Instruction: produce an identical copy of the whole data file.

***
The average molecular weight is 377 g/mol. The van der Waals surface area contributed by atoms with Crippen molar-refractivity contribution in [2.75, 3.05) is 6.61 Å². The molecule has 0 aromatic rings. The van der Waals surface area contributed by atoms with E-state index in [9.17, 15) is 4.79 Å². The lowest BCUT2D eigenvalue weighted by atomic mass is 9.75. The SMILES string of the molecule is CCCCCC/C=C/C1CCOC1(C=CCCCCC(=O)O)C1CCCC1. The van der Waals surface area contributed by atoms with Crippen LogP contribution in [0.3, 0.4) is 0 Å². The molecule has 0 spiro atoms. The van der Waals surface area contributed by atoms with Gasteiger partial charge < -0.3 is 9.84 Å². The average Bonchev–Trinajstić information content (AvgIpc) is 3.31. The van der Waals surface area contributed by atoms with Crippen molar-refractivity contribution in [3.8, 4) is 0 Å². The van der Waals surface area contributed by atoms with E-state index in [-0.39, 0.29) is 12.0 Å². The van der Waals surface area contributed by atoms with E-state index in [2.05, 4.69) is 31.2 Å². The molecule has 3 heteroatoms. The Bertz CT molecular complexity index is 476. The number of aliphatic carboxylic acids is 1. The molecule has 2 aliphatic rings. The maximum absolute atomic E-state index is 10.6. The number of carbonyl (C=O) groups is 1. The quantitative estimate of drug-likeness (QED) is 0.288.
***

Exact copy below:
The average molecular weight is 377 g/mol. The van der Waals surface area contributed by atoms with Crippen molar-refractivity contribution in [2.75, 3.05) is 6.61 Å². The molecule has 0 aromatic rings. The van der Waals surface area contributed by atoms with E-state index in [9.17, 15) is 4.79 Å². The lowest BCUT2D eigenvalue weighted by atomic mass is 9.75. The SMILES string of the molecule is CCCCCC/C=C/C1CCOC1(C=CCCCCC(=O)O)C1CCCC1. The van der Waals surface area contributed by atoms with Crippen LogP contribution in [0.3, 0.4) is 0 Å². The molecule has 0 spiro atoms. The van der Waals surface area contributed by atoms with Gasteiger partial charge < -0.3 is 9.84 Å². The average Bonchev–Trinajstić information content (AvgIpc) is 3.31. The van der Waals surface area contributed by atoms with Crippen molar-refractivity contribution in [3.8, 4) is 0 Å². The van der Waals surface area contributed by atoms with E-state index in [-0.39, 0.29) is 12.0 Å². The van der Waals surface area contributed by atoms with E-state index in [2.05, 4.69) is 31.2 Å². The molecule has 3 heteroatoms. The Bertz CT molecular complexity index is 476. The number of aliphatic carboxylic acids is 1. The molecule has 2 aliphatic rings. The maximum absolute atomic E-state index is 10.6. The number of carbonyl (C=O) groups is 1. The quantitative estimate of drug-likeness (QED) is 0.288.